Joanne, What a great post! and great responses! I admit I read it early this morning before there were any comments and it put me into such turmoil that I couldn't come up with anything to say. But I'm grateful to all those who shared their experiences, philosophies, hopes and personal wisdom. Such positive energy!

There are times when the capital A "Art World" does not seem like a place I inhabit even though I have never not been an artist. And so, I make my own world in which the art is never a "product". The times I have been led down the path of producing a consistent oeuvre at the request/expectation of a gallery have turned out to be dead ends that left me with "inventory" I feel estranged from. And the fear of the dumpster looms large, but I keep making the stuff anyway. It's not paying its way lately, but I never really expected it to. I view being an artist as sort of like having a disabled child. First you have to acknowledge the reality, then you have to commit to its care, unconditionally. The rewards and the risks go hand in hand. Unfortunately, all the day jobs have dried up, so I'm still on that darn futon too.

Maybe this crappy economy will level the playing field in that ordinary people (read: non-artists) will start to understand the uncertainty we all feel. There's no sure thing in this world.

Nancy Ewart said...

I'd like to echo the others who have posted their thanks for this (and other) great posts. This one was funny but what a loaded question - how do you define success? I lived in NY for a while and realized that I just wasn't cut out for the grim grind. When I decided to move to SF, I didn't know HOW to be an artist, much less what success meant. In fact, from what little I knew of the art world, I didn't think I would be a success - if you define success as selling in galleries and all or some or a bit of the items that you first listed in your post. I always had a 9-5 job and never made much money as am artist; the times I tried to support myself were so unsuccessful that the day job was a less horrible option. I am constantly redefining success as I go along but I know what it's NOT for me. It's not the trappings of NY fame and fortune. I don't have the stamina for that. But what it is is making art, making connections, having fun, writing, and creating community. But in the end, I think of that old song "You've got to walk that lonesome highway. You've got to walk it by yourself. " That pretty much says it all for me.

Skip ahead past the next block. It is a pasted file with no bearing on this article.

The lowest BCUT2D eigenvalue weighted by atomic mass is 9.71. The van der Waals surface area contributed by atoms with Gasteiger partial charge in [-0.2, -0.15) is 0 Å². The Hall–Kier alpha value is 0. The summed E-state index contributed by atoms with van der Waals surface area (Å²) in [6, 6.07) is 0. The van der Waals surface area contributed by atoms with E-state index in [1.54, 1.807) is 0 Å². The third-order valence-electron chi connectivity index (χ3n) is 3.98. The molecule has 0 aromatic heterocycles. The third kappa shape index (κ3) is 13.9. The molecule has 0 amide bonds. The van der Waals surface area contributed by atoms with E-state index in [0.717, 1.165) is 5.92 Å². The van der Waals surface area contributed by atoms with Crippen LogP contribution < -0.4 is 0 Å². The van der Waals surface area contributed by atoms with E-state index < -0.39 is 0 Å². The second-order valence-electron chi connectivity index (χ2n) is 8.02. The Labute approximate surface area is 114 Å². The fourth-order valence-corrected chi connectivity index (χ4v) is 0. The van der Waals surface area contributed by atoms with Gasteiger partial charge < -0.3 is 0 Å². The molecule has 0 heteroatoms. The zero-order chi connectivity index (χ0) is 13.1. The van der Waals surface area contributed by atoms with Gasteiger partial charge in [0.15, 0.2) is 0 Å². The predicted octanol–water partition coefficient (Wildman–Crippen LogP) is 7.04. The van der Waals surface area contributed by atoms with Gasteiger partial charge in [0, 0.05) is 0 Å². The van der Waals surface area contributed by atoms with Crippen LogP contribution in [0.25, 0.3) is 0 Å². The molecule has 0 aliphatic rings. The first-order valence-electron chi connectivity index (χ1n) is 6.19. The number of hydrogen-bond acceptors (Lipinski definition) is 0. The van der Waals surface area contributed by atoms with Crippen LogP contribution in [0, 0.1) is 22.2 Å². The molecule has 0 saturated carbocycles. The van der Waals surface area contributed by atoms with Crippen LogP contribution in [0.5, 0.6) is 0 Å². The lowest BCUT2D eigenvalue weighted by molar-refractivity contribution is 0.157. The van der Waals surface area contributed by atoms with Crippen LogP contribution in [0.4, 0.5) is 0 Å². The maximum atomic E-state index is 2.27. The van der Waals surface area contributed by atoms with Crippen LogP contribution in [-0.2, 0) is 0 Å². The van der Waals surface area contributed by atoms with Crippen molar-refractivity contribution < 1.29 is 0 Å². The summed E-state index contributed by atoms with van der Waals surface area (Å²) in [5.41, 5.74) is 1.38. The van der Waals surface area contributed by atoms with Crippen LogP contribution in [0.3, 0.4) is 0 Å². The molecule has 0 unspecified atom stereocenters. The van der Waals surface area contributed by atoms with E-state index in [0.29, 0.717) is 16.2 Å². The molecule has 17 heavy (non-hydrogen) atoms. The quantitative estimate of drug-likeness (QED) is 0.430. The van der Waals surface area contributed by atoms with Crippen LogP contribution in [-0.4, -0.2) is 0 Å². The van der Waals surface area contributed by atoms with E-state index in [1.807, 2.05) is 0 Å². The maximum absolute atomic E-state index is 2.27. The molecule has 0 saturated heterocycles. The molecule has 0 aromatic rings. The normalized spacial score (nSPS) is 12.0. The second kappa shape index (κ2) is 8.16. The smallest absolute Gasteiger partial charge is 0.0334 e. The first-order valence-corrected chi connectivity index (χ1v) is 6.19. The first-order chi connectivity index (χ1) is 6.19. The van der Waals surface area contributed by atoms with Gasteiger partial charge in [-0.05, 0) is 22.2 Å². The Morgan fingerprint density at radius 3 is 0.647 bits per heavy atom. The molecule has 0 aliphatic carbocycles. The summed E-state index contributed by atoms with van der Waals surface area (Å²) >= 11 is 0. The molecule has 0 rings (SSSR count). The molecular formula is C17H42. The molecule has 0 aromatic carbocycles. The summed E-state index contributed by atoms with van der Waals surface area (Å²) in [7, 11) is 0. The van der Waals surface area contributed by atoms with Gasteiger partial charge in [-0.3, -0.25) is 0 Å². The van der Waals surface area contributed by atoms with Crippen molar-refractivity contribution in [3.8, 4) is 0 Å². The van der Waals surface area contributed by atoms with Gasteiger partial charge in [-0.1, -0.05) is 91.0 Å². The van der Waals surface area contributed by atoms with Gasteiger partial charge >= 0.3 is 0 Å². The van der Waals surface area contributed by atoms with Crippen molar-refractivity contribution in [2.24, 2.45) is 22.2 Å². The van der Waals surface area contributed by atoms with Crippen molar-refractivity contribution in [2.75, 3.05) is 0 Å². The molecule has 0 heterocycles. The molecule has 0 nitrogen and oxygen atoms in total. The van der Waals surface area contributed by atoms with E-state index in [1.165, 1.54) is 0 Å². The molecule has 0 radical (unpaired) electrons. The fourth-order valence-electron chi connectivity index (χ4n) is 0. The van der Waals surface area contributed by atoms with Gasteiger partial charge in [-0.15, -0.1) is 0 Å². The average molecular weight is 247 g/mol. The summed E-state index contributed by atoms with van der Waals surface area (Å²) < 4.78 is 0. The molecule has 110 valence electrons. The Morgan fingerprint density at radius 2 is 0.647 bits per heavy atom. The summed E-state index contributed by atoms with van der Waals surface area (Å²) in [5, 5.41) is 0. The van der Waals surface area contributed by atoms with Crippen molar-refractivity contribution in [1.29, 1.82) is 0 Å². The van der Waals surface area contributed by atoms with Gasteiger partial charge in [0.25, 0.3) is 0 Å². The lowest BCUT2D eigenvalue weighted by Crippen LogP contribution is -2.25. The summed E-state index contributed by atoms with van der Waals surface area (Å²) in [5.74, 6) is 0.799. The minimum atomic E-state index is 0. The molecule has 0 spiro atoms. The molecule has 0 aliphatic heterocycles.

Nancy Natale said...

Jesus, you're a cynical bastard, Joanne!

What the hell else would I do if I wasn't an artist? If I worked in an office (or maybe The Office), how would I define success? When I see the other poor schmos going to work on the highway, I define myself as successful because I don't have to see them five days a week. When I make a painting I like, I'm successful. Will it end up in a dumpster some day? Maybe - but so will I (well, hopefully not literally).

Anyway, the whole thing is just relative no matter what you do in your life. If you're an artist, you're luckier than other people because you get to think about things like this. How much is it worth to ponder esoteric topics? Can you put a price on it?